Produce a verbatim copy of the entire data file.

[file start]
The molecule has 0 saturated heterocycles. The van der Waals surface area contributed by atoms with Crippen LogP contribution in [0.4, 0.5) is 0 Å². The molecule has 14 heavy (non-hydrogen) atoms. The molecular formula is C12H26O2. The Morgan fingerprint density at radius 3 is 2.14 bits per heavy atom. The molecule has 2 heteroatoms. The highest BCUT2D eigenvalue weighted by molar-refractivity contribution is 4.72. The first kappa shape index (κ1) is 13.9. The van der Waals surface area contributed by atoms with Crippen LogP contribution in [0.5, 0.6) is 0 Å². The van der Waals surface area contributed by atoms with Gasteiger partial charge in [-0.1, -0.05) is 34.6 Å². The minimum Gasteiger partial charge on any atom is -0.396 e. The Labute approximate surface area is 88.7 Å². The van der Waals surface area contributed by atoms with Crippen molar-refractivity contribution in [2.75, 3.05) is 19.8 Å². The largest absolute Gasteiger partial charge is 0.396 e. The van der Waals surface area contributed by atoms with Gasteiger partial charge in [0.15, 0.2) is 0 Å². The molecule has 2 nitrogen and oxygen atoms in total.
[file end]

The molecule has 0 saturated heterocycles. The van der Waals surface area contributed by atoms with Crippen LogP contribution in [0.4, 0.5) is 0 Å². The molecule has 14 heavy (non-hydrogen) atoms. The molecular formula is C12H26O2. The Morgan fingerprint density at radius 3 is 2.14 bits per heavy atom. The molecule has 2 heteroatoms. The highest BCUT2D eigenvalue weighted by molar-refractivity contribution is 4.72. The first kappa shape index (κ1) is 13.9. The van der Waals surface area contributed by atoms with Crippen LogP contribution in [0.5, 0.6) is 0 Å². The van der Waals surface area contributed by atoms with Gasteiger partial charge in [-0.1, -0.05) is 34.6 Å². The minimum Gasteiger partial charge on any atom is -0.396 e. The Labute approximate surface area is 88.7 Å². The van der Waals surface area contributed by atoms with Crippen molar-refractivity contribution in [2.75, 3.05) is 19.8 Å². The largest absolute Gasteiger partial charge is 0.396 e. The van der Waals surface area contributed by atoms with Gasteiger partial charge in [0.15, 0.2) is 0 Å². The molecule has 2 nitrogen and oxygen atoms in total.